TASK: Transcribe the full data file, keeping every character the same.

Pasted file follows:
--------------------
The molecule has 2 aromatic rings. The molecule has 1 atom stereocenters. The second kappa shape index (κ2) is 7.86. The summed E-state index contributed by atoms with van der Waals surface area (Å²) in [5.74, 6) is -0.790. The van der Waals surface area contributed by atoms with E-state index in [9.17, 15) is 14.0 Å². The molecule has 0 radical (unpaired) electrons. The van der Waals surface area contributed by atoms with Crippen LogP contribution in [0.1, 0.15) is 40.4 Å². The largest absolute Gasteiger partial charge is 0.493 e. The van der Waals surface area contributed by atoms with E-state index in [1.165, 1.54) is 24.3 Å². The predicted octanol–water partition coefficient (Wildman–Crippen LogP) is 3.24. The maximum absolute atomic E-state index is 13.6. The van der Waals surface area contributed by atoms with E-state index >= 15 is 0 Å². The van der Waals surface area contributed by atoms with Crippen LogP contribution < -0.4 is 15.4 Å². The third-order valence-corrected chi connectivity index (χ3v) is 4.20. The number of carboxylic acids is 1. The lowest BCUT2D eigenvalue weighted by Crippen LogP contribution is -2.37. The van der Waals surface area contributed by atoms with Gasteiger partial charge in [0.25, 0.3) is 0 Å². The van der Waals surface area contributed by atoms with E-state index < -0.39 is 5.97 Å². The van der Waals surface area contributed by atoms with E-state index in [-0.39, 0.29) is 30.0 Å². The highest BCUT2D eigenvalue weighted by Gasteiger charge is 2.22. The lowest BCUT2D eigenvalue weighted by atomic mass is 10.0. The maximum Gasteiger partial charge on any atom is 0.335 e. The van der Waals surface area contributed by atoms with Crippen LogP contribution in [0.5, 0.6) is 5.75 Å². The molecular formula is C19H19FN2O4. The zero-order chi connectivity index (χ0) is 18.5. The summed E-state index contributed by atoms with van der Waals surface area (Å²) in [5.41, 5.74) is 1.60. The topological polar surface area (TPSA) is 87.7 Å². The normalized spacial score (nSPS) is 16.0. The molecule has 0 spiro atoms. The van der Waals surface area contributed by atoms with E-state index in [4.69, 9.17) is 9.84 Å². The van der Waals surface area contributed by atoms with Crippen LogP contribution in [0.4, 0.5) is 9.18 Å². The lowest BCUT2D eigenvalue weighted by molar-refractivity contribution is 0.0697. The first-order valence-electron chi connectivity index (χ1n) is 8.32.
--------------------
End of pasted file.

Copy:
The molecule has 2 aromatic rings. The molecule has 1 atom stereocenters. The second kappa shape index (κ2) is 7.86. The summed E-state index contributed by atoms with van der Waals surface area (Å²) in [5.74, 6) is -0.790. The van der Waals surface area contributed by atoms with E-state index in [9.17, 15) is 14.0 Å². The molecule has 0 radical (unpaired) electrons. The van der Waals surface area contributed by atoms with Crippen LogP contribution in [0.1, 0.15) is 40.4 Å². The largest absolute Gasteiger partial charge is 0.493 e. The van der Waals surface area contributed by atoms with E-state index in [1.165, 1.54) is 24.3 Å². The predicted octanol–water partition coefficient (Wildman–Crippen LogP) is 3.24. The maximum absolute atomic E-state index is 13.6. The van der Waals surface area contributed by atoms with E-state index >= 15 is 0 Å². The van der Waals surface area contributed by atoms with Crippen LogP contribution < -0.4 is 15.4 Å². The third-order valence-corrected chi connectivity index (χ3v) is 4.20. The number of carboxylic acids is 1. The lowest BCUT2D eigenvalue weighted by Crippen LogP contribution is -2.37. The van der Waals surface area contributed by atoms with Gasteiger partial charge in [0.25, 0.3) is 0 Å². The van der Waals surface area contributed by atoms with E-state index < -0.39 is 5.97 Å². The van der Waals surface area contributed by atoms with E-state index in [-0.39, 0.29) is 30.0 Å². The highest BCUT2D eigenvalue weighted by Gasteiger charge is 2.22. The lowest BCUT2D eigenvalue weighted by atomic mass is 10.0. The maximum Gasteiger partial charge on any atom is 0.335 e. The van der Waals surface area contributed by atoms with Crippen LogP contribution in [0.5, 0.6) is 5.75 Å². The molecular formula is C19H19FN2O4. The zero-order chi connectivity index (χ0) is 18.5. The summed E-state index contributed by atoms with van der Waals surface area (Å²) in [5.41, 5.74) is 1.60. The topological polar surface area (TPSA) is 87.7 Å². The normalized spacial score (nSPS) is 16.0. The molecule has 0 spiro atoms. The van der Waals surface area contributed by atoms with E-state index in [4.69, 9.17) is 9.84 Å². The van der Waals surface area contributed by atoms with Crippen LogP contribution in [0.4, 0.5) is 9.18 Å². The lowest BCUT2D eigenvalue weighted by molar-refractivity contribution is 0.0697. The first-order valence-electron chi connectivity index (χ1n) is 8.32.